Whatever, my enthusiasm for Flynn’s writing remains undimmed, but it still largely hinges on the deep impression that Gone Girl made with me. Eventually I’ll go back and read Flynn’s first novel, Sharp Objects, and probably be even more disappointed, but as a stylist Flynn is engaging enough that even her lesser works, like this one, are worth reading.

We Have Met the Enemy and He Is Us: A Better World by Marcus Sakey

With his Brilliance series, suspense writer Marcus Sakey is doing for adult science fiction what Suzanne Collins did for YA science fiction in the Hunger Games books and George R.R. Martin did for epic fantasy with Game of Thrones: He’s making it accessible to people who aren’t fans of those genres.

A  Better World

A Better World, A Better Book

Actually, I’m hesitant even to tell you that the Brilliance series is science fiction because you may decide not to read it on that basis alone, so try not thinking of it as science fiction. Think of it as a series of suspense novels that will have spectacular special effects when they get made into movies. The words “science fiction” create certain expectations in people’s minds, like starships and latex-faced aliens, and you won’t find any of that in Sakey’s work.

What you will find, as I discussed in my review of the first book in the Brilliance series — appropriately entitled Brilliance — is lean, muscular, intelligent prose with interesting characters and deftly executed plot twists. For those of you tired of the all-too-often bloated prose of fantasy writers like George R.R. Martin and Stephen King (both of them excellent authors who just never got the message that less can sometimes be more), you’ll find Sakey’s tight plotting and no-words-wasted descriptions a refreshing change. And if you’ve read the first book in the Brilliance series, you’ll be thrilled to discover that, after a somewhat slow opening caused mostly by the addition of some new viewpoint characters, A Better World is not only as good a book as the first in the series but actually a better one. The second half of this book is one of the most gripping thrillers I’ve read in recent years and Sakey sets up the third book in the series — yes, this is going to be at least a trilogy — so perfectly that I’m already wishing he’d finish it already and put it on Amazon, because I really don’t want to wait as long for it as I’ve been waiting for new books in George R.R. Martin’s A Song of Ice and Fire series. Fortunately, not only is Sakey a less verbose writer than Martin but a faster one.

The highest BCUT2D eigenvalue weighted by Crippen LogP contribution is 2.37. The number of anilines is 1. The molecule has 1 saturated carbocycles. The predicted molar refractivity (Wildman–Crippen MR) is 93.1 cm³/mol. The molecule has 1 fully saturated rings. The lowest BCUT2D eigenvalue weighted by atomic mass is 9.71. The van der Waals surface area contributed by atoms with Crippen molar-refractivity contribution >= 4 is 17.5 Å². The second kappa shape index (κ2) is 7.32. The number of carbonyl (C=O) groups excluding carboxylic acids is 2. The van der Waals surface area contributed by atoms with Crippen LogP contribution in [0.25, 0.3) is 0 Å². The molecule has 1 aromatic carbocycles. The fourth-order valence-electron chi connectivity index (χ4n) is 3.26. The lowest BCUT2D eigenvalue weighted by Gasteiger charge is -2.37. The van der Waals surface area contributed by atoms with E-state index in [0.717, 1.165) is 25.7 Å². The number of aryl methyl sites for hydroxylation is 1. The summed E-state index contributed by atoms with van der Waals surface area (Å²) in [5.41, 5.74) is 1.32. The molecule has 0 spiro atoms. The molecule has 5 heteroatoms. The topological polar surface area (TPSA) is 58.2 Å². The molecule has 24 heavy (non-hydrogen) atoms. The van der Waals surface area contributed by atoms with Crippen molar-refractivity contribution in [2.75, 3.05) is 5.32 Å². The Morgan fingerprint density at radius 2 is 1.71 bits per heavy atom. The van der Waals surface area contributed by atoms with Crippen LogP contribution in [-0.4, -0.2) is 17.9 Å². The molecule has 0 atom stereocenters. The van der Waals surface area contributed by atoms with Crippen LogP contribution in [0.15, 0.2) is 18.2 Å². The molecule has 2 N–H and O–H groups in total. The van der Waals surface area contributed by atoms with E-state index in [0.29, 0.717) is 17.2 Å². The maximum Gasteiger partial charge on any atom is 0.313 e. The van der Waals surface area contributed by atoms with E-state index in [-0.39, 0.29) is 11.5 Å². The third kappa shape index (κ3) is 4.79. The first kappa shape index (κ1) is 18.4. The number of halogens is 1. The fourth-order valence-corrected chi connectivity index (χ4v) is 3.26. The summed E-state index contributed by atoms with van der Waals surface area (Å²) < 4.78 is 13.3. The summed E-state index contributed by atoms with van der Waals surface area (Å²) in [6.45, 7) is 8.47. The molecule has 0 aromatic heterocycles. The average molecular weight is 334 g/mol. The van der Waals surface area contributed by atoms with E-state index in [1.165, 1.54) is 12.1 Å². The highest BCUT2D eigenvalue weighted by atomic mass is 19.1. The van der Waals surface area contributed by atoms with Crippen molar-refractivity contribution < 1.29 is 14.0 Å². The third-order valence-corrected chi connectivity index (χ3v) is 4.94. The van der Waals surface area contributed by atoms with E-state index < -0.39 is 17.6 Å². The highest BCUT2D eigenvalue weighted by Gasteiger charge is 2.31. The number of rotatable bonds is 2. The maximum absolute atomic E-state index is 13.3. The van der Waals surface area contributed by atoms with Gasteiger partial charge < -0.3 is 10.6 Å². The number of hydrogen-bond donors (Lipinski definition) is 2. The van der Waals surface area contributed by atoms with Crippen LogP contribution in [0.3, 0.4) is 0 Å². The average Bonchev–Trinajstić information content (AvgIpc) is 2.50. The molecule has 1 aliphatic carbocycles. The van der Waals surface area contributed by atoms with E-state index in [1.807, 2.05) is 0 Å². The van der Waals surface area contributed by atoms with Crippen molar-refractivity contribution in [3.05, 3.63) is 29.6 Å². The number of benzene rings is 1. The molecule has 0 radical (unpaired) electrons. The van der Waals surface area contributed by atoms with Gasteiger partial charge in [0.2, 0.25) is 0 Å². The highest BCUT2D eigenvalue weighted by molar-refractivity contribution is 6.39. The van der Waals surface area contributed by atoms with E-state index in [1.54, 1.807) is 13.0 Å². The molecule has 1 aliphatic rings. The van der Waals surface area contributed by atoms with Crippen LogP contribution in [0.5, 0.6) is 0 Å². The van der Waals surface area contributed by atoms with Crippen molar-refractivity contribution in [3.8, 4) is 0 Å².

In A Better World, the protagonist is once again government agent Nick Cooper, but he’s on leave from his job with the DAR, having developed serious doubts about their mission to keep watch on so-called brilliants, super-intelligent mutants of which Cooper is one. (If you’ve read the first book, you’ll know why Cooper is having doubts.) That doesn’t mean he’s sitting on his hands, though. He’s offered a job as a presidential adviser and he takes it, because he thinks brilliants deserve a voice in the White House. So, fortunately, does the president. Alas, this makes Cooper some powerful enemies, because not everybody who works in the West Wing is exactly who they seem to be, no matter how nice they all seemed during those seven years Martin Sheen spent as the PoTUS.

Cooper also returns to the city of Tesla, high in the Colorado Rockies, a town designed especially for brilliants to live in and therefore seen as a threat to normal humans by certain political advisers who want the president to take executive action of a particularly dangerous kind. As Sakey winds the plot tighter and tighter, the story heads into Tom Clancy political thriller territory, the kind where the fate of nations hangs in balance. Though several of Sakey’s characters are human beings that the reader feels deeply about, the climactic scenes of this novel involve a spectacular situation that I wouldn’t dream of spoiling for you.